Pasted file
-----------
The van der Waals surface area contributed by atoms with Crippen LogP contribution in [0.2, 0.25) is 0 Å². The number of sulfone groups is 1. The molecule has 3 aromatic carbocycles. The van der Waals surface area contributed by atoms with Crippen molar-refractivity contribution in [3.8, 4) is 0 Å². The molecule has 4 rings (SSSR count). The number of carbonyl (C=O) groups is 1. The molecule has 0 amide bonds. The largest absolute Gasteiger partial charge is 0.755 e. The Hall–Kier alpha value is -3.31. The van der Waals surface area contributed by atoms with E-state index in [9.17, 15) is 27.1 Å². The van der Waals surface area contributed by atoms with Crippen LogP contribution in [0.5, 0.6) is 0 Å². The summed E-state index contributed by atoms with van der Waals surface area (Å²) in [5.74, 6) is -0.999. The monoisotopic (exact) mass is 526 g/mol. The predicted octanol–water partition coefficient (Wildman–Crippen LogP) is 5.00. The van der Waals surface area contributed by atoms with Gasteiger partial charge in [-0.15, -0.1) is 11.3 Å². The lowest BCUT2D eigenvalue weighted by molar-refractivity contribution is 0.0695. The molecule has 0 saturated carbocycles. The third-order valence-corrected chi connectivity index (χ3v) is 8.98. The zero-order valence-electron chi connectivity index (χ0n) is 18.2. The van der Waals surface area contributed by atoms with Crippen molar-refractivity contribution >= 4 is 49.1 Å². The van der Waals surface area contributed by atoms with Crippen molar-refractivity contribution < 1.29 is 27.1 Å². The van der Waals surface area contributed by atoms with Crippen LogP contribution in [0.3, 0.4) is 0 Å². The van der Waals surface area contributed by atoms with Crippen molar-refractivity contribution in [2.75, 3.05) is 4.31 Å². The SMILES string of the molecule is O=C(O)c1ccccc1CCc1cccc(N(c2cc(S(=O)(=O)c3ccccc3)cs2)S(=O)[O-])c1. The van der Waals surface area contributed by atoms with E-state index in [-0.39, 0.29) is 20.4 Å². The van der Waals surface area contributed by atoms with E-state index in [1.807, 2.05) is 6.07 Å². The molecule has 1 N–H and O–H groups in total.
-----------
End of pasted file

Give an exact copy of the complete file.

The van der Waals surface area contributed by atoms with Crippen LogP contribution in [0.2, 0.25) is 0 Å². The number of sulfone groups is 1. The molecule has 3 aromatic carbocycles. The van der Waals surface area contributed by atoms with Crippen molar-refractivity contribution in [3.8, 4) is 0 Å². The molecule has 4 rings (SSSR count). The number of carbonyl (C=O) groups is 1. The molecule has 0 amide bonds. The largest absolute Gasteiger partial charge is 0.755 e. The Hall–Kier alpha value is -3.31. The van der Waals surface area contributed by atoms with E-state index in [9.17, 15) is 27.1 Å². The van der Waals surface area contributed by atoms with Crippen LogP contribution in [0.5, 0.6) is 0 Å². The summed E-state index contributed by atoms with van der Waals surface area (Å²) in [5.74, 6) is -0.999. The monoisotopic (exact) mass is 526 g/mol. The predicted octanol–water partition coefficient (Wildman–Crippen LogP) is 5.00. The van der Waals surface area contributed by atoms with Gasteiger partial charge in [-0.15, -0.1) is 11.3 Å². The lowest BCUT2D eigenvalue weighted by molar-refractivity contribution is 0.0695. The molecule has 0 saturated carbocycles. The third-order valence-corrected chi connectivity index (χ3v) is 8.98. The zero-order valence-electron chi connectivity index (χ0n) is 18.2. The van der Waals surface area contributed by atoms with Crippen molar-refractivity contribution >= 4 is 49.1 Å². The van der Waals surface area contributed by atoms with Crippen molar-refractivity contribution < 1.29 is 27.1 Å². The van der Waals surface area contributed by atoms with Crippen LogP contribution in [0.3, 0.4) is 0 Å². The van der Waals surface area contributed by atoms with Crippen molar-refractivity contribution in [2.75, 3.05) is 4.31 Å². The SMILES string of the molecule is O=C(O)c1ccccc1CCc1cccc(N(c2cc(S(=O)(=O)c3ccccc3)cs2)S(=O)[O-])c1. The van der Waals surface area contributed by atoms with E-state index in [-0.39, 0.29) is 20.4 Å². The van der Waals surface area contributed by atoms with E-state index in [1.807, 2.05) is 6.07 Å². The molecule has 1 N–H and O–H groups in total.